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The University of Southampton
Southampton Marine and Maritime Institute

Nearly a fifth of world's ocean floor now mapped

Published: 27 July 2020
Map of ocean floor

As the Nippon Foundation-GEBCO (General Bathymetric Chart of the Oceans) Seabed 2030 project recently announced that almost one fifth of the world seabed has been mapped to their target standards, SMMI experts Tim Henstock and Blair Thornton provide further insight on Seabed 2030.

Tim Henstock, Professor of Geophysics said “The objective is that by 2030 all of the seabed will have the water depths measured with a cell spacing varying from 100mx100m in water shallower than 1500m to 800mx800m in the deepest trenches. The three quarters of the area that makes up water depths between 3000m and 5750m, such as the ocean abyssal plains, will have a cell spacing of 400mx400m. At the time the project was launched, data of this quality was only publically available for about one sixteenth of the seabed. While bathymetry maps are available of the whole of the oceans, the remaining four fifths of the area are based on either older soundings (some of them including lead-line data collected during the 1800s!) or interpolations guided by global-scale gravity models, that can only image features that are more than about 10km across. The increase in the higher quality data comes partly from new dedicated surveys, partly from older data being released into the public domain, and partly from survey vessels running their sonar equipment while travelling from one location to another.

“The Seabed 2030 specification is lower resolution than we need to study many geological features, and much too small for archaeology. Modern ship-borne multibeam sonar systems are capable of producing maps at a cell spacing of 50-100m in the abyssal plains, and 10s of cm if we are surveying close to the target (for example when mapping in water depths of 10-20m). In good conditions they are able to survey a “swath” of the seabed that has a width of up to seven times the water depth. However there are parts of the oceans that are remote from normal transit routes, and which are not likely to be visited for scientific projects within the next decade. So the target is still challenging, and will require new approaches such as autonomous mapping vessels with endurance over 60-70 days to achieve it.”

Blair Thornton, Associate Professor of Oceanic Engineering Science said “The seabed covers about 360 million square kilometers, 70% of the surface area of our planet. The current global picture we have of the seabed has been generated by interpolating sparse, unevenly distributed depth measurements that have been interpolated using satellite derived gravity observations. This picture consists of just 14 million data points with a spatial resolution of ~5 x 5km. GEBCO's plan will improve this picture significantly, increasing the number of data points to >2 billion by 2030. This is a huge improvement over what we have, and it is great to hear Seabed 2030 is on track to achieve this ambitious target.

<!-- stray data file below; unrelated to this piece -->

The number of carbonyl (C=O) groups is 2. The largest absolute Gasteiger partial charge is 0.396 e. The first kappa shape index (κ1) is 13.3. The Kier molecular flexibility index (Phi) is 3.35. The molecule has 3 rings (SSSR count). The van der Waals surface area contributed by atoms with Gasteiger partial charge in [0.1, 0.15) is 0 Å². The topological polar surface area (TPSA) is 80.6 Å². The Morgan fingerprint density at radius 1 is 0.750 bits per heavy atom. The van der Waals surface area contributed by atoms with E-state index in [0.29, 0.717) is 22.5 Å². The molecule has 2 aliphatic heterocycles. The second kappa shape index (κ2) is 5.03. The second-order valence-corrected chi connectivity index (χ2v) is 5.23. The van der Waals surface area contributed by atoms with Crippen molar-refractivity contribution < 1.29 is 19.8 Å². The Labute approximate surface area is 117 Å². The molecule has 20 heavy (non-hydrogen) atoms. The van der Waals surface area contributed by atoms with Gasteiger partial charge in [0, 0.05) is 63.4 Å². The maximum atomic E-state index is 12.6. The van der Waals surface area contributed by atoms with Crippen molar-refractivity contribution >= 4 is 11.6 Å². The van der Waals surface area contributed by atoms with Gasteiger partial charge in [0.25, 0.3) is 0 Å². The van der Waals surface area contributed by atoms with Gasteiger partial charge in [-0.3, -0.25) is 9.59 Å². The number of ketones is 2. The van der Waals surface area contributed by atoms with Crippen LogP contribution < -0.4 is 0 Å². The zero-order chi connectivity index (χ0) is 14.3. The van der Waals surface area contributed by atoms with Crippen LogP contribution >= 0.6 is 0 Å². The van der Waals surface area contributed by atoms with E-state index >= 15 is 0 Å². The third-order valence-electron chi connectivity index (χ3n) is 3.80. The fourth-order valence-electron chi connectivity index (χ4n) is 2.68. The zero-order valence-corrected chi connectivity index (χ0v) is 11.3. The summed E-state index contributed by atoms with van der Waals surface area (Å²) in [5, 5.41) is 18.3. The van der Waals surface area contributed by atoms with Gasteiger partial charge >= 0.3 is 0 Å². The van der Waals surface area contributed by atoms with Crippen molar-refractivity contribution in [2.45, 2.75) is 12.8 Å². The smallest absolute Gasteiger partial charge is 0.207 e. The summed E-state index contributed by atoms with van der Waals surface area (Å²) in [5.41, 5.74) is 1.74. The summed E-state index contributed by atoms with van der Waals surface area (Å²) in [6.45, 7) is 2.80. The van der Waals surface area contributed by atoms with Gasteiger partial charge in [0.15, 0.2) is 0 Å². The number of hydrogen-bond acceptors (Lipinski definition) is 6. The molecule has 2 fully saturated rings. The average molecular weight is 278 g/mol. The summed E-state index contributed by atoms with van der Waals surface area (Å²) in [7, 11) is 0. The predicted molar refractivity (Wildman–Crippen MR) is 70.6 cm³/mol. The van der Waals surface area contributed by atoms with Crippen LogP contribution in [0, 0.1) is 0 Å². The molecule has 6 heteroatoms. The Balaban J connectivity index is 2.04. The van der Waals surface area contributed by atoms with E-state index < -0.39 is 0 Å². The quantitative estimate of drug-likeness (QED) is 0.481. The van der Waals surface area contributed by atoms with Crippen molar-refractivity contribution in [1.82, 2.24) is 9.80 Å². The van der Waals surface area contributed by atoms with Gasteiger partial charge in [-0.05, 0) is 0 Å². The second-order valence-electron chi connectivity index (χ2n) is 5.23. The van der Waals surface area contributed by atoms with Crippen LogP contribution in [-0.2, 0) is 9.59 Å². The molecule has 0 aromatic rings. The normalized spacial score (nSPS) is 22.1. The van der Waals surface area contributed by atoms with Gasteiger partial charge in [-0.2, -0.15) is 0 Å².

“An important question we need to ask ourselves before we can say the seafloor has been "mapped" however, is how do we plan to use these maps? The average resolution of the Seabed 2030 map will have a resolution of approximately 400 x 400 m, increasing to 100 x 100 m in shallow areas under 1500 m in depth. This will definitely give us an unprecedentedly detailed overview of the distribution of seamounts, ridges and trenches and help sharpen the boundaries of territorial seas. However, there are many applications where even 100 x 100 m resolution is nowhere near the resolution that needed to say the seafloor has been mapped. For example, modern geological surveys and infrastructure planning surveys use maps with a resolution of several tens of centimetres to a couple of metres. Infrastructure inspection and ecological monitoring surveys often use maps with sub centimetre resolution. These maps are typically generated using autonomous surface and submersible vehicles. Since covering the entire seabed at these resolutions is not feasible (we'd need 360 trillion and 36 quadrillion data points respectively), what is needed is a hierarchical approach with detail in the places that will lead to the biggest gains. The outcomes of Seabed 2030 are sure to help the marine research community identify such high priority areas and help coordinate the efforts of a global community.

“The figure below attempts to illustrate this point. Seabed 2030 will give us a much more detailed overview, making objects the size of cities easier to recognise. However, we would be hard pressed to spot wrecks or plan infrastructure. For these tasks we need much higher resolutions, achievable by deploying robotic submersibles. Seabed 2030 will help us identify these areas and better coordinate efforts in observation.”

map of ocean floor
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